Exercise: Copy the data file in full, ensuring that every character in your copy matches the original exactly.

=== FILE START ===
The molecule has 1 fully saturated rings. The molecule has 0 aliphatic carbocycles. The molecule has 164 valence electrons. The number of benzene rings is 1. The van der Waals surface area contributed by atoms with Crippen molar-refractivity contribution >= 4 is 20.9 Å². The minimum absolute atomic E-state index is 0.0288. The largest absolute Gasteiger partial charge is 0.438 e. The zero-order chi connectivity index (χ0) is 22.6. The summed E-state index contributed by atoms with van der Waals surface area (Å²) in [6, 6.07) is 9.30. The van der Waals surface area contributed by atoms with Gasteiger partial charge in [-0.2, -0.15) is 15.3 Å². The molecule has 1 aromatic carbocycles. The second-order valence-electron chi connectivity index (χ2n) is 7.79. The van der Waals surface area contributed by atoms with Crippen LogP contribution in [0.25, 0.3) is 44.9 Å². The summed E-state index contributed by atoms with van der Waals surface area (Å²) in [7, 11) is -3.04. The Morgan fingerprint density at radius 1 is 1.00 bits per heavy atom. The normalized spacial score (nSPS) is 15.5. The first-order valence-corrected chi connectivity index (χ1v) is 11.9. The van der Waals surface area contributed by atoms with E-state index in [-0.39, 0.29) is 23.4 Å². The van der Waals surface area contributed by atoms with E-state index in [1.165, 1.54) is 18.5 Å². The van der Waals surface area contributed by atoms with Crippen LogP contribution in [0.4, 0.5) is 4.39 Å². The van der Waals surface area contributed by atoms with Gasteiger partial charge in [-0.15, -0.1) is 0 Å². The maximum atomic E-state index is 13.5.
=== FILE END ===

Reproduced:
The molecule has 1 fully saturated rings. The molecule has 0 aliphatic carbocycles. The molecule has 164 valence electrons. The number of benzene rings is 1. The van der Waals surface area contributed by atoms with Crippen molar-refractivity contribution >= 4 is 20.9 Å². The minimum absolute atomic E-state index is 0.0288. The largest absolute Gasteiger partial charge is 0.438 e. The zero-order chi connectivity index (χ0) is 22.6. The summed E-state index contributed by atoms with van der Waals surface area (Å²) in [6, 6.07) is 9.30. The van der Waals surface area contributed by atoms with Gasteiger partial charge in [-0.2, -0.15) is 15.3 Å². The molecule has 1 aromatic carbocycles. The second-order valence-electron chi connectivity index (χ2n) is 7.79. The van der Waals surface area contributed by atoms with Crippen LogP contribution in [0.25, 0.3) is 44.9 Å². The summed E-state index contributed by atoms with van der Waals surface area (Å²) in [7, 11) is -3.04. The Morgan fingerprint density at radius 1 is 1.00 bits per heavy atom. The normalized spacial score (nSPS) is 15.5. The first-order valence-corrected chi connectivity index (χ1v) is 11.9. The van der Waals surface area contributed by atoms with E-state index in [-0.39, 0.29) is 23.4 Å². The van der Waals surface area contributed by atoms with E-state index in [1.165, 1.54) is 18.5 Å². The van der Waals surface area contributed by atoms with Crippen LogP contribution in [0.4, 0.5) is 4.39 Å². The van der Waals surface area contributed by atoms with Gasteiger partial charge in [-0.15, -0.1) is 0 Å². The maximum atomic E-state index is 13.5.